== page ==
Tragically, the conflict and displacement in Kasai region itself escalated drastically, especially in 2016. In the background was a decision by the government to divide up the region into five provinces, weakening local rule and creating tensions. A Luba traditional chieftain, Jean-Pierre Mpandi was killed by government security forces in September 2016. The authorities had refused to recognise officially his hereditary Bajila Kasanga chieftaincy (‘Kamuina Nsapu’) in Kasai-Central; protests by Mpandi and his followers escalated into violence leading to his killing. His followers rallied under the Kamuina Nsapu name, seeking both revenge and greater local rule. While local groups under that banner had differing aims, their attacks led to an increasingly steep cycle of violence as villages created local self-defence militias. The conflict quickly gained an ethnic dimension, since Mpandi was Luba and many of those belonging to the Kamuina Nsapu were as well. Luba and the closely related Lulua civilians were targeted by security forces on the assumption that they were supporting the insurgency. Deep-seated prejudices added to the violence, as Luba and Lulua were seen as not originally from southern Kasai region – a grim repetition of the inflammatory combination of politics and negative stereotypes that drove the fighting and mass displacement in neighbouring Katanga, where Luba were also resented for not being from the area.
By July 2017, UNICEF was warning that Kasai region was witnessing one of the ‘world’s worst displacement crises’ for children. Of the more than 1.4 million displaced by then, 850,000 were children. Towards the end of the year, there were some hopeful signs after government forces strengthened their control over the region. By the end of October 2017, over 710,000 people had returned, and 762,000 people remained displaced. However, optimism was limited by the fact that returnees often found their homes in ruins and faced little if any infrastructure to support their efforts to resume their livelihoods.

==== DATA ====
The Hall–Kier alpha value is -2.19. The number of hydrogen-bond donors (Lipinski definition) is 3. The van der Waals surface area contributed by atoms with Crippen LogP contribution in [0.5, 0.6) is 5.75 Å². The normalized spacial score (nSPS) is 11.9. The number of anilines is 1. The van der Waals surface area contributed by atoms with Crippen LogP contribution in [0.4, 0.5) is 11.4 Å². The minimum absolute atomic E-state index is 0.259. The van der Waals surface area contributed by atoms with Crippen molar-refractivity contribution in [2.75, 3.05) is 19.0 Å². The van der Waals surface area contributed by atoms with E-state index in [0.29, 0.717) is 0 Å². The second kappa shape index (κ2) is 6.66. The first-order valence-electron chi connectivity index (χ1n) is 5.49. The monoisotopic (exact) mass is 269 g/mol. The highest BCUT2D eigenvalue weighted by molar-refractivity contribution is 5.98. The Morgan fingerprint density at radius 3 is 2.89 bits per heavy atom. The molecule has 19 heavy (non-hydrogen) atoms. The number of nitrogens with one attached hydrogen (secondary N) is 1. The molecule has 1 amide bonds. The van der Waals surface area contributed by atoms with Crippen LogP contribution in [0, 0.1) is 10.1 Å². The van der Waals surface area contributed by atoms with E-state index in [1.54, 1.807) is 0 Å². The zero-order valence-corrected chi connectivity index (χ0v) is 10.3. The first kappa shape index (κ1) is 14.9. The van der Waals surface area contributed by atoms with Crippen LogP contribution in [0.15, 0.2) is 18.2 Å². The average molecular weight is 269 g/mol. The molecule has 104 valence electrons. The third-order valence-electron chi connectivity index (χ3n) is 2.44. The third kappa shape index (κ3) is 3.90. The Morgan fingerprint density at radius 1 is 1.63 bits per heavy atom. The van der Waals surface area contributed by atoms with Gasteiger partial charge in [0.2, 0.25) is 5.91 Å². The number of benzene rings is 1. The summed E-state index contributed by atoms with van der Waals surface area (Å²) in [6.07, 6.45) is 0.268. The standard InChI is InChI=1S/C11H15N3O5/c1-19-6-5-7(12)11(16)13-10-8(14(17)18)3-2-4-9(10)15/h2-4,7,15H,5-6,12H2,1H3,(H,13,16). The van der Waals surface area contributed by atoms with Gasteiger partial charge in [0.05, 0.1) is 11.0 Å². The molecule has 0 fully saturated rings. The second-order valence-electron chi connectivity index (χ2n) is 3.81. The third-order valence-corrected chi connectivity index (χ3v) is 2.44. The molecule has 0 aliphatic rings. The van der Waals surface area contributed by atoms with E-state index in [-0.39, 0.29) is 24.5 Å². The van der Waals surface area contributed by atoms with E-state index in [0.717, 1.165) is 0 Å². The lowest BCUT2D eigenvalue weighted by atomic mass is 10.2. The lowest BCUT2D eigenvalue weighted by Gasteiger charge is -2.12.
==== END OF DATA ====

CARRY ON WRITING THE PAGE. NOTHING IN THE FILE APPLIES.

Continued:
Current issues

The key issue facing Kasaians is the massive displacement their region has witnessed during recent years. While people have been returning in large numbers, government forces continue to meet resistance from armed militias, and fighting continues to occur. In February 2018, for example, tensions and violence led to the displacement of 11,000 people in Mweka Territory. The conflict in Kasai region also led to 35,000 people crossing the border and becoming refugees in Angola. Some have tried to return, and in February 2018 UNHCR reported that over 500 had been forced back by the Angolan authorities. Returnees have often found their homes in ruins or have not been able to go back to their areas of origin due to continued tensions; returning refugees risk ending up as internally displaced. Meanwhile, UNHCR and other agencies struggle to get the funding needed for a major reconstruction programme.
In neighbouring Katanga, local and migrant communities, as well as communities of distinct ethnic origins, continue to have to compete for resources, jobs and influence. While the mining industry continues to attract migration, particularly from Kasai, declining employment in the sector has fed ethnic tensions.